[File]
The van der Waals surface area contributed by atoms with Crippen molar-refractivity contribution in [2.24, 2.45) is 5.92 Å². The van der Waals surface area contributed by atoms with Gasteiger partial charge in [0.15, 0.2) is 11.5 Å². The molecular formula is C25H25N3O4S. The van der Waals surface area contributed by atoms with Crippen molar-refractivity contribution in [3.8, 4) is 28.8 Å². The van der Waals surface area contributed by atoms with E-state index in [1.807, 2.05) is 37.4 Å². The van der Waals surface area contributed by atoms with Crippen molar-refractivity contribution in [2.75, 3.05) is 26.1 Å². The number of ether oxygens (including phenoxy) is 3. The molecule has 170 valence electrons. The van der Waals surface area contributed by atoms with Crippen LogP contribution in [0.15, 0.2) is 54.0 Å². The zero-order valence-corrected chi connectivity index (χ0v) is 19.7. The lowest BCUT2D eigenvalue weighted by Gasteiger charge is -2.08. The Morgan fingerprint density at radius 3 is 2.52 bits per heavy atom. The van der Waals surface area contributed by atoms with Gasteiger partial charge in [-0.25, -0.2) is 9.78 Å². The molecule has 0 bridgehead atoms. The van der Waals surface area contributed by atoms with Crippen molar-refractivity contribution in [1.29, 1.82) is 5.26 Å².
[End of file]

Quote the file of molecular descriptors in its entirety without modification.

The van der Waals surface area contributed by atoms with Crippen molar-refractivity contribution in [2.24, 2.45) is 5.92 Å². The van der Waals surface area contributed by atoms with Gasteiger partial charge in [0.15, 0.2) is 11.5 Å². The molecular formula is C25H25N3O4S. The van der Waals surface area contributed by atoms with Crippen molar-refractivity contribution in [3.8, 4) is 28.8 Å². The van der Waals surface area contributed by atoms with E-state index in [1.807, 2.05) is 37.4 Å². The van der Waals surface area contributed by atoms with Crippen molar-refractivity contribution in [2.75, 3.05) is 26.1 Å². The number of ether oxygens (including phenoxy) is 3. The molecule has 170 valence electrons. The van der Waals surface area contributed by atoms with Crippen LogP contribution in [0.15, 0.2) is 54.0 Å². The zero-order valence-corrected chi connectivity index (χ0v) is 19.7. The lowest BCUT2D eigenvalue weighted by Gasteiger charge is -2.08. The Morgan fingerprint density at radius 3 is 2.52 bits per heavy atom. The van der Waals surface area contributed by atoms with Gasteiger partial charge in [-0.25, -0.2) is 9.78 Å². The molecule has 0 bridgehead atoms. The van der Waals surface area contributed by atoms with Crippen molar-refractivity contribution in [1.29, 1.82) is 5.26 Å².